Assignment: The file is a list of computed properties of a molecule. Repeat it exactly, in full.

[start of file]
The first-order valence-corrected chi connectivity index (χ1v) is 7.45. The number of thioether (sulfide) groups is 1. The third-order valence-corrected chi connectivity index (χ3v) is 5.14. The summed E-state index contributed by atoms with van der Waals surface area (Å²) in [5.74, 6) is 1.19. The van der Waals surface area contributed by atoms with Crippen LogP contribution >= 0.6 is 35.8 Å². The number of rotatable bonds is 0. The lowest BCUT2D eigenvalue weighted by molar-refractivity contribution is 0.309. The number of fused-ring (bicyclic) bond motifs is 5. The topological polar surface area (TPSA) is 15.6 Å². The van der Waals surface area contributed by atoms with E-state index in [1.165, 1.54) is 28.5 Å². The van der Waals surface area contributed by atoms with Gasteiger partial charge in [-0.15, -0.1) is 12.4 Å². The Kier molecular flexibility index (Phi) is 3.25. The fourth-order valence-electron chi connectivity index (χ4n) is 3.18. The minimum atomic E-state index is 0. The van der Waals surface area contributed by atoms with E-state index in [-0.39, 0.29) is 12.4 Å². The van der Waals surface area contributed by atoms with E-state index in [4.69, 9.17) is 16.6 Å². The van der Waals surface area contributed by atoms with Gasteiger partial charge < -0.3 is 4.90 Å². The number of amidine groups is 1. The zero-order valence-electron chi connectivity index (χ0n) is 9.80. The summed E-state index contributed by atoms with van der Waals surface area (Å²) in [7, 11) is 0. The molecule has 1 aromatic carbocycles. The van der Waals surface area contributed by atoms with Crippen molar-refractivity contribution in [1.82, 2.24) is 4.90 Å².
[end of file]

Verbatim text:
The first-order valence-corrected chi connectivity index (χ1v) is 7.45. The number of thioether (sulfide) groups is 1. The third-order valence-corrected chi connectivity index (χ3v) is 5.14. The summed E-state index contributed by atoms with van der Waals surface area (Å²) in [5.74, 6) is 1.19. The van der Waals surface area contributed by atoms with Crippen LogP contribution >= 0.6 is 35.8 Å². The number of rotatable bonds is 0. The lowest BCUT2D eigenvalue weighted by molar-refractivity contribution is 0.309. The number of fused-ring (bicyclic) bond motifs is 5. The topological polar surface area (TPSA) is 15.6 Å². The van der Waals surface area contributed by atoms with E-state index in [1.165, 1.54) is 28.5 Å². The van der Waals surface area contributed by atoms with Gasteiger partial charge in [-0.15, -0.1) is 12.4 Å². The Kier molecular flexibility index (Phi) is 3.25. The fourth-order valence-electron chi connectivity index (χ4n) is 3.18. The minimum atomic E-state index is 0. The van der Waals surface area contributed by atoms with E-state index in [-0.39, 0.29) is 12.4 Å². The van der Waals surface area contributed by atoms with E-state index in [4.69, 9.17) is 16.6 Å². The van der Waals surface area contributed by atoms with Gasteiger partial charge < -0.3 is 4.90 Å². The number of amidine groups is 1. The zero-order valence-electron chi connectivity index (χ0n) is 9.80. The summed E-state index contributed by atoms with van der Waals surface area (Å²) in [7, 11) is 0. The molecule has 1 aromatic carbocycles. The van der Waals surface area contributed by atoms with Crippen molar-refractivity contribution in [1.82, 2.24) is 4.90 Å².